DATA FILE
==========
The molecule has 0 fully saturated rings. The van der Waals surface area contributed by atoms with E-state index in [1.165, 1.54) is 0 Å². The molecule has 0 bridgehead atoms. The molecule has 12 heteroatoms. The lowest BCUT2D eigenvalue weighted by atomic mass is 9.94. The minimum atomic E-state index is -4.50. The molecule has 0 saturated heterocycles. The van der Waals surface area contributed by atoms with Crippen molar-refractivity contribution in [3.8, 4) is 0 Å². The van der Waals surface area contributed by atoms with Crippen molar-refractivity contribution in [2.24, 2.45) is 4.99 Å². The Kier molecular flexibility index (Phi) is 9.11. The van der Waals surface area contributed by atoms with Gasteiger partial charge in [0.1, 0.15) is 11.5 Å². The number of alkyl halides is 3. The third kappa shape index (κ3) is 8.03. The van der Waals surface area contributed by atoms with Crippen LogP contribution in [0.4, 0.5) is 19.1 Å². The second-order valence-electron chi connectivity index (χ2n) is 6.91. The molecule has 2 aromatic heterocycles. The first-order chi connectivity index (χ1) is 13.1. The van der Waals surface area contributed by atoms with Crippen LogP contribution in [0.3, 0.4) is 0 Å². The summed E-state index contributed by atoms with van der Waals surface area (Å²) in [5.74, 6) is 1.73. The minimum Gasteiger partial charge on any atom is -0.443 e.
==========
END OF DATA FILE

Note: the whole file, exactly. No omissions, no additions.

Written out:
The molecule has 0 fully saturated rings. The van der Waals surface area contributed by atoms with E-state index in [1.165, 1.54) is 0 Å². The molecule has 0 bridgehead atoms. The molecule has 12 heteroatoms. The lowest BCUT2D eigenvalue weighted by atomic mass is 9.94. The minimum atomic E-state index is -4.50. The molecule has 0 saturated heterocycles. The van der Waals surface area contributed by atoms with Crippen molar-refractivity contribution in [3.8, 4) is 0 Å². The van der Waals surface area contributed by atoms with Crippen molar-refractivity contribution in [2.24, 2.45) is 4.99 Å². The Kier molecular flexibility index (Phi) is 9.11. The van der Waals surface area contributed by atoms with Gasteiger partial charge in [0.1, 0.15) is 11.5 Å². The number of alkyl halides is 3. The third kappa shape index (κ3) is 8.03. The van der Waals surface area contributed by atoms with Crippen LogP contribution in [0.4, 0.5) is 19.1 Å². The second-order valence-electron chi connectivity index (χ2n) is 6.91. The molecule has 2 aromatic heterocycles. The first-order chi connectivity index (χ1) is 13.1. The van der Waals surface area contributed by atoms with Crippen LogP contribution in [0.3, 0.4) is 0 Å². The summed E-state index contributed by atoms with van der Waals surface area (Å²) in [5.74, 6) is 1.73. The minimum Gasteiger partial charge on any atom is -0.443 e.